Its late afternoon outside Okayama Station, where our small squadron of Americans is congregating by an elegant fountain and discussing American stuff. Sex, money, and of course food. Delicious as Japanese home-style cooking may be, I have come to long for the simple New York days of pizza, burgers and other fast food. And so, when one of the girls in our group mentions that she saw a bagel shop just inside the station that morning, I suddenly leap to attention.

I immediately launch into a thorough interrogation of the girl. Where was this legendary shop? What had it looked like? And most importantly, how could I find it.

Five minutes later, I stood before its wonderful storefront. It was even better than I had anticipated. Not only had I discovered a bagel place, but it was actually named "New York Style Bagels". I begin to look over the menu... And then look up at the cashier in bewilderment.

"Hello," I say, "I am from New York."

"Oh, really?" She says with a smile.

"Yes." I respond. Then, doing my best to communicate an attitude of friendly confusion, I point to what appears to be a "shrimp and tofu" bagel on their menu and say (in the most coherent Japanese that I can muster) "We do not have this in New York."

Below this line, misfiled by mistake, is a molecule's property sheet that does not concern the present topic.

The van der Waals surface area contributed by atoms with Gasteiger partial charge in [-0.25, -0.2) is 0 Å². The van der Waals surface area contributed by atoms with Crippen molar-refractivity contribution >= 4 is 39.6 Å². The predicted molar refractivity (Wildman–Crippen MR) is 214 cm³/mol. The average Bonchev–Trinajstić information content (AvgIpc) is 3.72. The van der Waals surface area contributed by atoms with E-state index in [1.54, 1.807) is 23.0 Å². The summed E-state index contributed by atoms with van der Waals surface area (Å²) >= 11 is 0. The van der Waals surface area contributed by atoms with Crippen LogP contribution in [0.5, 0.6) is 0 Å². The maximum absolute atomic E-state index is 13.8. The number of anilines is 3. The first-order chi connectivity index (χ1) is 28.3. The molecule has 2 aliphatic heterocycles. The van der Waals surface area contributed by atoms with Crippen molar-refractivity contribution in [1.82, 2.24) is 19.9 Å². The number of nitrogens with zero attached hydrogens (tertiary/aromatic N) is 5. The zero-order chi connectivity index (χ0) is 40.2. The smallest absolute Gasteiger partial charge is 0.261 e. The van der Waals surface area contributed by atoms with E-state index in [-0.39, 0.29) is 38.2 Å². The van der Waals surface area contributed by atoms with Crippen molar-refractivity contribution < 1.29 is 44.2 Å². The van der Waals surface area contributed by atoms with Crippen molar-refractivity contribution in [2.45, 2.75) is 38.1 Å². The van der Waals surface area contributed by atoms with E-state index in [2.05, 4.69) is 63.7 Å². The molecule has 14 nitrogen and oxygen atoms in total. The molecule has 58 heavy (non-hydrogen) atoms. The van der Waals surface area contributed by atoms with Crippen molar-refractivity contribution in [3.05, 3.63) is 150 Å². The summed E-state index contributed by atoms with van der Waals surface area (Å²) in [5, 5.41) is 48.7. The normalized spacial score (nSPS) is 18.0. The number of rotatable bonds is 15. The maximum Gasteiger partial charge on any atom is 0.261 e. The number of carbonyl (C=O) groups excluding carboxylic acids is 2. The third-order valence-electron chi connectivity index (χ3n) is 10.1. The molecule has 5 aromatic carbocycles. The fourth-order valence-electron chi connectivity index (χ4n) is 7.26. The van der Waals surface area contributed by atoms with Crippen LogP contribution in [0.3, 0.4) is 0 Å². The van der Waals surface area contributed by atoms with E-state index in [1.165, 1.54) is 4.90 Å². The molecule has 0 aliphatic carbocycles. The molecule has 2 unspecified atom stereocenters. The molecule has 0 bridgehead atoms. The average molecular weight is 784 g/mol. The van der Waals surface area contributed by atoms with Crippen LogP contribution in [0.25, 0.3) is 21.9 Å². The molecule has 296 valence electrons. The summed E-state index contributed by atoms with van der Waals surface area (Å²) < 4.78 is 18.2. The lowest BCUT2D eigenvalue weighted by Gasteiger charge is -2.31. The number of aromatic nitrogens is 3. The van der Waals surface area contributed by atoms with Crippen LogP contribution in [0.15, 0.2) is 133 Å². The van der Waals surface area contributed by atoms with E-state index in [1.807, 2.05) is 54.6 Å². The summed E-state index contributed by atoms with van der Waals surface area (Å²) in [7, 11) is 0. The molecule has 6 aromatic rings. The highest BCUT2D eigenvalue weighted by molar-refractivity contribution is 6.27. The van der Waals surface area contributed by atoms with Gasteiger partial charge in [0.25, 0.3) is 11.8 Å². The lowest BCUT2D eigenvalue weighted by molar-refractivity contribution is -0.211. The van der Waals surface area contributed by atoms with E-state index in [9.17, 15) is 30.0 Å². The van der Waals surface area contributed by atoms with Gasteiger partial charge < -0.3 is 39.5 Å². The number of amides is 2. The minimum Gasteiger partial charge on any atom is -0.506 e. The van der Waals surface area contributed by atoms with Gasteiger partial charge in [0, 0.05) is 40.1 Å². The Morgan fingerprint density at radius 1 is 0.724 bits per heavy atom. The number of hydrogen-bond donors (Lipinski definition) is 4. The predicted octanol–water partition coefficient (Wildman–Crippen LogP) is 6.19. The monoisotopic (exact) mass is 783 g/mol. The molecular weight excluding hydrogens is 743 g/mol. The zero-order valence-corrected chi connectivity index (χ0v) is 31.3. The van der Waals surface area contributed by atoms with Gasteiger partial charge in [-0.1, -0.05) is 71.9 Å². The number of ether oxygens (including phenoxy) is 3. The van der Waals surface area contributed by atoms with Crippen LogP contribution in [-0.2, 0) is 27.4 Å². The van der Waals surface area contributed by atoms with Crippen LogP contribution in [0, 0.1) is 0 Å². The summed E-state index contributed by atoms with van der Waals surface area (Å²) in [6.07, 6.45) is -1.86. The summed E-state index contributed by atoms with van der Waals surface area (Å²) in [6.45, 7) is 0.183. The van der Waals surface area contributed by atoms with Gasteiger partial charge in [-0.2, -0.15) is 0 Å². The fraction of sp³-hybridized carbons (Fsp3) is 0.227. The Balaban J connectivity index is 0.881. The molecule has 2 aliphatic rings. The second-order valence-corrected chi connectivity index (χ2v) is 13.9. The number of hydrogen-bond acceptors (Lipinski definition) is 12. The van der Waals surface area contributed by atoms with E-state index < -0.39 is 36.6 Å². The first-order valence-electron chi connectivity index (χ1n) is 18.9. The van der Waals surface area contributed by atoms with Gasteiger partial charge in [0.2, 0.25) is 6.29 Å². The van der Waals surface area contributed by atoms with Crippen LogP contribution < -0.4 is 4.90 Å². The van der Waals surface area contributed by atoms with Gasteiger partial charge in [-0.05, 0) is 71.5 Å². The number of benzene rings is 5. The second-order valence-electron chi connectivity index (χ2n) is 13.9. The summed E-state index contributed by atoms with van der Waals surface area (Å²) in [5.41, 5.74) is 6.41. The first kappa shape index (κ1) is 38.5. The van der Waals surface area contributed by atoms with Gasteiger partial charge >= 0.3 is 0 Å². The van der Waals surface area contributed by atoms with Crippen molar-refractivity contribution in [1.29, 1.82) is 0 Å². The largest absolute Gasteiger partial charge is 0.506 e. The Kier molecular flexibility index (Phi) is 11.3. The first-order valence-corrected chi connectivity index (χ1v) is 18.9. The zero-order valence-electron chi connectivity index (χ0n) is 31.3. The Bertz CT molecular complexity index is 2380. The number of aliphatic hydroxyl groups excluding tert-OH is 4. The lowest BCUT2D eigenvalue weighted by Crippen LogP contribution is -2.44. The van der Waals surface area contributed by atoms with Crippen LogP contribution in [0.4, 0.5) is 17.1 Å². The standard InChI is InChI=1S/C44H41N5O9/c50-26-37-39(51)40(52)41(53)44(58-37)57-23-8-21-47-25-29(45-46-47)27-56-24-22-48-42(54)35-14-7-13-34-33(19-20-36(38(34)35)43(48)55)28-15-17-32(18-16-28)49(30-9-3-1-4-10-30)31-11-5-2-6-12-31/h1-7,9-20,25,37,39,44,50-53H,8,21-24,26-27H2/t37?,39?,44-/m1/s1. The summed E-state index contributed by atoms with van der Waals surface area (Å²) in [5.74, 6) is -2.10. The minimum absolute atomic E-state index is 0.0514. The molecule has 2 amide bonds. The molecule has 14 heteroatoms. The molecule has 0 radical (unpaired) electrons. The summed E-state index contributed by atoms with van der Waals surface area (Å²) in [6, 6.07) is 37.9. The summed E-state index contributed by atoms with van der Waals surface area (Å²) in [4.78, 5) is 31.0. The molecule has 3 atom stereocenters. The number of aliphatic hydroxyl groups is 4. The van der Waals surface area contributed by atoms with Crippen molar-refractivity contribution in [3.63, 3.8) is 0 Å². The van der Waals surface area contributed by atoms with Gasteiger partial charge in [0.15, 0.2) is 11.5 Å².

"Oh, I see." She responds with a little chuckle.

With a resigned smile, I sigh and order myself a cream cheese bagel.

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Tales of Japan: What Have they Done to the Colonel!?
Friday. 7.27.07 7:38 am
Outside a KFC in Kyoto...

I'm surprised they didn't give him the traditional two samurai swords. After all, he is a colonel.

On a less enjoyable note, I am now stateside once again, working at a summer camp for the remainder of the summer. Nonetheless, I am hardly done recounting all of my wondrous tales from the mysterious east... stay tuned.

Thank you, that is all.

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How Do You Say 'Kill Bill' in Japanese?
Wednesday. 7.18.07 5:26 am
[At Tamano High School in Okayama, Japan]

*I approach a group of two Americans speaking with two Japanese high school girls*

* 'Do you know the movie Kill Bill?' asks an American.*

*Students look puzzled.*

* 'Kill Bill' the American repeats*

*Students talk amongst themselves in beffudled beffudlement.*

*American begins to wave her arm as if she were holding a sword.*

* 'You know, Kill Bill, with Uma Thurman... swordfights, blood...' says the American*

*Students look even more beffuddled*

*I clear my throat*

* 'Kirr Birr?' I ask tentatively*

*Faces of students light up in recognition.*

* 'Reehhh! Kirr Birr! Hai hai hai! Shiteru!' says students*

[30 seconds later]

* 'Do you know Jet Li?' asks another American.*

*Students look puzzled.*

*I clear my throat*

* `Jeto Ri?` I ask tentatively*

*Faces of students light up in recognition.*